Classroom strategies for linguistic diversity

Bilingualism is the norm in most countries of the world. Bilingual children are no more at risk of speech/language/communication difficulties than any other group. Speaking several languages usually has positive benefits for learning.

People who are bilingual or multilingual are able to comprehend and/or express themselves through two or more languages. This includes oral, manual, or written form with at least a basic level of functional skill or use. This is regardless of the age at which the languages were learned (IASLT Guidelines 2016).

  • Three children in every classroom, speak a language other than English or Irish at home on a daily basis (Central Statistics Office 2017). It may take up to 2 years before children will begin to express themselves in their second language. It may take 3-5 years of full time English schooling to have oral English abilities similar to those of native speakers. It may take up to 7 years for a child to achieve proficiency in English for academic purposes that is on par with native speakers (IASLT Guidelines 2016).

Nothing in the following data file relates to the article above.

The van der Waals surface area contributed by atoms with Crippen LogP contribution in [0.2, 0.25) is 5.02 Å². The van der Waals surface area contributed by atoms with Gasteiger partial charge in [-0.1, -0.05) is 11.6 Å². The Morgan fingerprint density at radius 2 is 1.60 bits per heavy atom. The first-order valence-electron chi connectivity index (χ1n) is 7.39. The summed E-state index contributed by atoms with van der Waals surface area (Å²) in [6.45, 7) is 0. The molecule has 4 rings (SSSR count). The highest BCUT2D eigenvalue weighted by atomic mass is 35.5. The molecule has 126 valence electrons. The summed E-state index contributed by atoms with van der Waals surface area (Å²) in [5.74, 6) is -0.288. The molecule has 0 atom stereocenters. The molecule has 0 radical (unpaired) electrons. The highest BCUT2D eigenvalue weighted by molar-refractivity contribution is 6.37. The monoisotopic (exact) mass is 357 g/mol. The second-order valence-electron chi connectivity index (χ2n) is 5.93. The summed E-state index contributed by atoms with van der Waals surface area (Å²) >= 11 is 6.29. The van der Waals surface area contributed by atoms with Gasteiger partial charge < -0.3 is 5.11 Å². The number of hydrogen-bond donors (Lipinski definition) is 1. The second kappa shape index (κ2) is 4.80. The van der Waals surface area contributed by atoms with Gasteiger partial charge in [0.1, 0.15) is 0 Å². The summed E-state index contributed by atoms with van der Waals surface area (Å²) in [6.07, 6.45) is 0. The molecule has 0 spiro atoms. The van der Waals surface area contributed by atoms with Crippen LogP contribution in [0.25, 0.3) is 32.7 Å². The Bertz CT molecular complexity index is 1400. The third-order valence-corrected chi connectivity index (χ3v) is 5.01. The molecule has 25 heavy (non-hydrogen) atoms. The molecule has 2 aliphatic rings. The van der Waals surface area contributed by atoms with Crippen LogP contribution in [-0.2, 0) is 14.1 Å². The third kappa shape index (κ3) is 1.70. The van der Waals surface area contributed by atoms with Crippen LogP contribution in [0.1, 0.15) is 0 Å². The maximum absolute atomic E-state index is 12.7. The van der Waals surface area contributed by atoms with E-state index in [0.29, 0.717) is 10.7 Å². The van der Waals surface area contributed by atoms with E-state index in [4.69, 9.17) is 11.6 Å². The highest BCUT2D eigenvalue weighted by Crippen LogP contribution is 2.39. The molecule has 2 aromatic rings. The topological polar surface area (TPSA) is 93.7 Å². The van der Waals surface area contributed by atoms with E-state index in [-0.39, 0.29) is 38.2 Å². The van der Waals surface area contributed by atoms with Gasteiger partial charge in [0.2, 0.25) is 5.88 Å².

•  A child may use elements from two or more languages when talking. This is code-switching and is normal for bi or multilingual children. Code- switching may allow a child to use both languages while keeping the intended meaning intact.
  • Some bilingual children are mistakenly seen as having language difficulties. In other cases, language difficulties may be over looked because of their bilingualism.
  • Bilingual children may need more specialised support only if there are difficulties with acquiring the home language.
  • Parents may need to be encouraged to continue to speak to their child in the first language. Research shows that the stronger the first language, the more easily the child will acquire English. If the child is only exposed to English, they may lose ability to use the first language.

 The following strategies are recommended:

  • Keep your language clear, consistent and simple – use gestures and body language to aid communication.
  • Use visual aids to support the child’s understanding and inclusion in classroom activities – timelines, pictures, photographs, key words and videos with captions may be useful.
  • Give the child plenty of time to respond.